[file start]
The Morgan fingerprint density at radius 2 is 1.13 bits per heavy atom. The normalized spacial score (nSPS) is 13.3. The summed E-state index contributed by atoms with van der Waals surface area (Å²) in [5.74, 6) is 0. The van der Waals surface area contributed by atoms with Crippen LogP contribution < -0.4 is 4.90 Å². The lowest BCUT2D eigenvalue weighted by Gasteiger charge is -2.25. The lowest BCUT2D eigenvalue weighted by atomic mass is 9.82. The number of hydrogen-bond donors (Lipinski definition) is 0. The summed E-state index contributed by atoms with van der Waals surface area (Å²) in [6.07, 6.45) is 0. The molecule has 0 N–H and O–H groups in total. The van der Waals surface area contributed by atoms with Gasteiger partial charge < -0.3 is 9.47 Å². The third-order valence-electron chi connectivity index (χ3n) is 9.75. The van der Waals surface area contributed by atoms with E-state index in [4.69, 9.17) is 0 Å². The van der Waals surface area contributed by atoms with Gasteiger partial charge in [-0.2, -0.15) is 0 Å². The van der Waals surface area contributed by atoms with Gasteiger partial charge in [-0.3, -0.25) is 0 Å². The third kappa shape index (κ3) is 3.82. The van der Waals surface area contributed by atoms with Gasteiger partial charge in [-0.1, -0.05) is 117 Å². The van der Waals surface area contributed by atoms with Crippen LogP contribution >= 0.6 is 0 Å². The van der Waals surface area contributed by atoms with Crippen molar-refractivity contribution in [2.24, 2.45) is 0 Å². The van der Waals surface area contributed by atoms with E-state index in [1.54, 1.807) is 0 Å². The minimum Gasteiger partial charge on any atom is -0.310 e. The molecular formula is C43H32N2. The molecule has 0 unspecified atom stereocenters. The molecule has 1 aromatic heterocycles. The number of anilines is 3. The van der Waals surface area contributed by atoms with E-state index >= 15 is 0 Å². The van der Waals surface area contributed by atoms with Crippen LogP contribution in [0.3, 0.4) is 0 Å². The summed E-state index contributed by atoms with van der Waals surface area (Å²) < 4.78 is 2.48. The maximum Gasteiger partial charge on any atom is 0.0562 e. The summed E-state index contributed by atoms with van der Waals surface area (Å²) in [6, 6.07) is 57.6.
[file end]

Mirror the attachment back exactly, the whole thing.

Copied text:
The Morgan fingerprint density at radius 2 is 1.13 bits per heavy atom. The normalized spacial score (nSPS) is 13.3. The summed E-state index contributed by atoms with van der Waals surface area (Å²) in [5.74, 6) is 0. The van der Waals surface area contributed by atoms with Crippen LogP contribution < -0.4 is 4.90 Å². The lowest BCUT2D eigenvalue weighted by Gasteiger charge is -2.25. The lowest BCUT2D eigenvalue weighted by atomic mass is 9.82. The number of hydrogen-bond donors (Lipinski definition) is 0. The summed E-state index contributed by atoms with van der Waals surface area (Å²) in [6.07, 6.45) is 0. The molecule has 0 N–H and O–H groups in total. The van der Waals surface area contributed by atoms with Gasteiger partial charge < -0.3 is 9.47 Å². The third-order valence-electron chi connectivity index (χ3n) is 9.75. The van der Waals surface area contributed by atoms with E-state index in [4.69, 9.17) is 0 Å². The van der Waals surface area contributed by atoms with Gasteiger partial charge in [-0.2, -0.15) is 0 Å². The van der Waals surface area contributed by atoms with Gasteiger partial charge in [-0.3, -0.25) is 0 Å². The third kappa shape index (κ3) is 3.82. The van der Waals surface area contributed by atoms with Gasteiger partial charge in [-0.1, -0.05) is 117 Å². The van der Waals surface area contributed by atoms with Crippen LogP contribution >= 0.6 is 0 Å². The van der Waals surface area contributed by atoms with Crippen molar-refractivity contribution in [2.24, 2.45) is 0 Å². The van der Waals surface area contributed by atoms with E-state index in [1.54, 1.807) is 0 Å². The minimum Gasteiger partial charge on any atom is -0.310 e. The molecular formula is C43H32N2. The molecule has 0 unspecified atom stereocenters. The molecule has 1 aromatic heterocycles. The number of anilines is 3. The van der Waals surface area contributed by atoms with E-state index >= 15 is 0 Å². The van der Waals surface area contributed by atoms with Crippen LogP contribution in [0.3, 0.4) is 0 Å². The summed E-state index contributed by atoms with van der Waals surface area (Å²) < 4.78 is 2.48. The maximum Gasteiger partial charge on any atom is 0.0562 e. The summed E-state index contributed by atoms with van der Waals surface area (Å²) in [6, 6.07) is 57.6.